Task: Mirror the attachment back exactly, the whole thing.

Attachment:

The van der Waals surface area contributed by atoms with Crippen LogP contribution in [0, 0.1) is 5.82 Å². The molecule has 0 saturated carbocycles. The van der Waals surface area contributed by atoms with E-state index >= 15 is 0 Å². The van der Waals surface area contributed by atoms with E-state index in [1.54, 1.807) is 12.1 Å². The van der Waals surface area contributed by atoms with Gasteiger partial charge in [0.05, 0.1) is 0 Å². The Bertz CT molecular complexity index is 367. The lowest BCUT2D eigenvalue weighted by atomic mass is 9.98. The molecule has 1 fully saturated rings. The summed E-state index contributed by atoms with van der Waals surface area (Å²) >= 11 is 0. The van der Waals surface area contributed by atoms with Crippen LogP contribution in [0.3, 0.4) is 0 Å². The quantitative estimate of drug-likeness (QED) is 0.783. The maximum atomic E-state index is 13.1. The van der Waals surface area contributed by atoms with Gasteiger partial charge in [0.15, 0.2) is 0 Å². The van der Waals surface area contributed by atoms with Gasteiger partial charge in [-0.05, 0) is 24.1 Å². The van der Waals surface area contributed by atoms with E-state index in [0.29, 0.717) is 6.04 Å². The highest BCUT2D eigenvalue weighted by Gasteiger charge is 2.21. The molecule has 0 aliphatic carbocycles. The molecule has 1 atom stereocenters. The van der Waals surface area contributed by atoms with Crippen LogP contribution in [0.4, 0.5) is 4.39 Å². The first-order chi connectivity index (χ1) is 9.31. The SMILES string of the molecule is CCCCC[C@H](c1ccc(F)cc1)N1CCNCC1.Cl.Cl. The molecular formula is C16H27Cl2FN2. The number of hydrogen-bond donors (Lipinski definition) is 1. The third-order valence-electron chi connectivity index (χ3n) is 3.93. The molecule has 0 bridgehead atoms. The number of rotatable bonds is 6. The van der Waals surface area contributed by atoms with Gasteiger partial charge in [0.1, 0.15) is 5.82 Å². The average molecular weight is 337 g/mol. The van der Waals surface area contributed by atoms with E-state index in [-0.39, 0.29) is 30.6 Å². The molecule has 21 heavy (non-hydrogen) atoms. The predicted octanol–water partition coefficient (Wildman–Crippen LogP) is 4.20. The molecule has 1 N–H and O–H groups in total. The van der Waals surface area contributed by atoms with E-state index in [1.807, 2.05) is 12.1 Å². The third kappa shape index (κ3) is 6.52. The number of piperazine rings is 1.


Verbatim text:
The van der Waals surface area contributed by atoms with Crippen LogP contribution in [0, 0.1) is 5.82 Å². The molecule has 0 saturated carbocycles. The van der Waals surface area contributed by atoms with E-state index >= 15 is 0 Å². The van der Waals surface area contributed by atoms with E-state index in [1.54, 1.807) is 12.1 Å². The van der Waals surface area contributed by atoms with Gasteiger partial charge in [0.05, 0.1) is 0 Å². The Bertz CT molecular complexity index is 367. The lowest BCUT2D eigenvalue weighted by atomic mass is 9.98. The molecule has 1 fully saturated rings. The summed E-state index contributed by atoms with van der Waals surface area (Å²) >= 11 is 0. The van der Waals surface area contributed by atoms with Crippen LogP contribution in [0.3, 0.4) is 0 Å². The quantitative estimate of drug-likeness (QED) is 0.783. The maximum atomic E-state index is 13.1. The van der Waals surface area contributed by atoms with Gasteiger partial charge in [0.15, 0.2) is 0 Å². The van der Waals surface area contributed by atoms with Gasteiger partial charge in [-0.05, 0) is 24.1 Å². The van der Waals surface area contributed by atoms with E-state index in [0.29, 0.717) is 6.04 Å². The highest BCUT2D eigenvalue weighted by Gasteiger charge is 2.21. The molecule has 0 aliphatic carbocycles. The molecule has 1 atom stereocenters. The van der Waals surface area contributed by atoms with Crippen LogP contribution in [0.4, 0.5) is 4.39 Å². The first-order chi connectivity index (χ1) is 9.31. The SMILES string of the molecule is CCCCC[C@H](c1ccc(F)cc1)N1CCNCC1.Cl.Cl. The molecular formula is C16H27Cl2FN2. The number of hydrogen-bond donors (Lipinski definition) is 1. The third-order valence-electron chi connectivity index (χ3n) is 3.93. The molecule has 0 bridgehead atoms. The number of rotatable bonds is 6. The van der Waals surface area contributed by atoms with Gasteiger partial charge in [0.1, 0.15) is 5.82 Å². The average molecular weight is 337 g/mol. The van der Waals surface area contributed by atoms with E-state index in [-0.39, 0.29) is 30.6 Å². The molecule has 21 heavy (non-hydrogen) atoms. The predicted octanol–water partition coefficient (Wildman–Crippen LogP) is 4.20. The molecule has 1 N–H and O–H groups in total. The van der Waals surface area contributed by atoms with E-state index in [1.807, 2.05) is 12.1 Å². The third kappa shape index (κ3) is 6.52. The number of piperazine rings is 1.